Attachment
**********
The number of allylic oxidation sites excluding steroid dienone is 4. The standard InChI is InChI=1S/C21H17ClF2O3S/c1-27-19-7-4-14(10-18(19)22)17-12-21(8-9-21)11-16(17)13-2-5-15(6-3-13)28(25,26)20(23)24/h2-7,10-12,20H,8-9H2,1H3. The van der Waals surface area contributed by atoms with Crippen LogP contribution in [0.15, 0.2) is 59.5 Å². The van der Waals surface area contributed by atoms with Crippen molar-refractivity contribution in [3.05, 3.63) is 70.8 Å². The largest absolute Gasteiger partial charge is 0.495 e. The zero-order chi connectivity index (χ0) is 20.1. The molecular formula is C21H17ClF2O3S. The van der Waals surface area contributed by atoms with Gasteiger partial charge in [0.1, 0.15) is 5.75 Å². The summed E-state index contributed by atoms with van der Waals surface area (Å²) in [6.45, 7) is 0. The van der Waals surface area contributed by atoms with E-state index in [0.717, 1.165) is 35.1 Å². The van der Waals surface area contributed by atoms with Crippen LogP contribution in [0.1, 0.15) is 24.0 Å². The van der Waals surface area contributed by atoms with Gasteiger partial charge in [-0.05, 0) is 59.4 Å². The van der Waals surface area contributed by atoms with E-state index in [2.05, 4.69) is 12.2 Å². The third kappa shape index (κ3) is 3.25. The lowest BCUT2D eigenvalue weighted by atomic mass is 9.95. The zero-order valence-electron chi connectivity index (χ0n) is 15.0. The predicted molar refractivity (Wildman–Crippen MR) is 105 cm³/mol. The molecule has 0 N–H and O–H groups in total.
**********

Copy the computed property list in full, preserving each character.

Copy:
The number of allylic oxidation sites excluding steroid dienone is 4. The standard InChI is InChI=1S/C21H17ClF2O3S/c1-27-19-7-4-14(10-18(19)22)17-12-21(8-9-21)11-16(17)13-2-5-15(6-3-13)28(25,26)20(23)24/h2-7,10-12,20H,8-9H2,1H3. The van der Waals surface area contributed by atoms with Crippen LogP contribution in [0.15, 0.2) is 59.5 Å². The van der Waals surface area contributed by atoms with Crippen molar-refractivity contribution in [3.05, 3.63) is 70.8 Å². The largest absolute Gasteiger partial charge is 0.495 e. The zero-order chi connectivity index (χ0) is 20.1. The molecular formula is C21H17ClF2O3S. The van der Waals surface area contributed by atoms with Gasteiger partial charge in [0.1, 0.15) is 5.75 Å². The summed E-state index contributed by atoms with van der Waals surface area (Å²) in [6.45, 7) is 0. The van der Waals surface area contributed by atoms with E-state index in [0.717, 1.165) is 35.1 Å². The van der Waals surface area contributed by atoms with Crippen LogP contribution in [0.1, 0.15) is 24.0 Å². The van der Waals surface area contributed by atoms with Gasteiger partial charge in [-0.05, 0) is 59.4 Å². The van der Waals surface area contributed by atoms with E-state index in [2.05, 4.69) is 12.2 Å². The third kappa shape index (κ3) is 3.25. The lowest BCUT2D eigenvalue weighted by atomic mass is 9.95. The zero-order valence-electron chi connectivity index (χ0n) is 15.0. The predicted molar refractivity (Wildman–Crippen MR) is 105 cm³/mol. The molecule has 0 N–H and O–H groups in total.